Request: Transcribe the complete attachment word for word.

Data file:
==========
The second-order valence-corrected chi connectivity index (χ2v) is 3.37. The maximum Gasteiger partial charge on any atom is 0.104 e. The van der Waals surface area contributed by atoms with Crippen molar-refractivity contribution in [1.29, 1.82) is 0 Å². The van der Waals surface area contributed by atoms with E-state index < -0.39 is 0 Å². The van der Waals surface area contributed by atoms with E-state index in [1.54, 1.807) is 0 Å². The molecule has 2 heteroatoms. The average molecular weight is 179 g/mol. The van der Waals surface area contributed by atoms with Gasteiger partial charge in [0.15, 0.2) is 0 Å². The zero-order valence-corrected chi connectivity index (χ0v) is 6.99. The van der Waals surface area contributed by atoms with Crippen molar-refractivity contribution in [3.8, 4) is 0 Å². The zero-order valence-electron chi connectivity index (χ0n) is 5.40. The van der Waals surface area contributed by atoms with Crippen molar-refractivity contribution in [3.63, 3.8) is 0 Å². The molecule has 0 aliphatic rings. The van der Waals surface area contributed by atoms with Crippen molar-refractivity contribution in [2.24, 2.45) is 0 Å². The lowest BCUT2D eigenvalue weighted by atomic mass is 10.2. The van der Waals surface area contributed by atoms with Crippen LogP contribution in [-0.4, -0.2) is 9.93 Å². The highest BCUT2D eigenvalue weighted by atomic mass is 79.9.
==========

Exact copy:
The second-order valence-corrected chi connectivity index (χ2v) is 3.37. The maximum Gasteiger partial charge on any atom is 0.104 e. The van der Waals surface area contributed by atoms with Crippen molar-refractivity contribution in [1.29, 1.82) is 0 Å². The van der Waals surface area contributed by atoms with E-state index < -0.39 is 0 Å². The van der Waals surface area contributed by atoms with E-state index in [1.54, 1.807) is 0 Å². The molecule has 2 heteroatoms. The average molecular weight is 179 g/mol. The van der Waals surface area contributed by atoms with Gasteiger partial charge in [0.15, 0.2) is 0 Å². The zero-order valence-corrected chi connectivity index (χ0v) is 6.99. The van der Waals surface area contributed by atoms with Crippen molar-refractivity contribution in [3.8, 4) is 0 Å². The zero-order valence-electron chi connectivity index (χ0n) is 5.40. The van der Waals surface area contributed by atoms with Crippen molar-refractivity contribution in [3.63, 3.8) is 0 Å². The molecule has 0 aliphatic rings. The van der Waals surface area contributed by atoms with Crippen molar-refractivity contribution in [2.24, 2.45) is 0 Å². The lowest BCUT2D eigenvalue weighted by atomic mass is 10.2. The van der Waals surface area contributed by atoms with Crippen LogP contribution in [-0.4, -0.2) is 9.93 Å². The highest BCUT2D eigenvalue weighted by atomic mass is 79.9.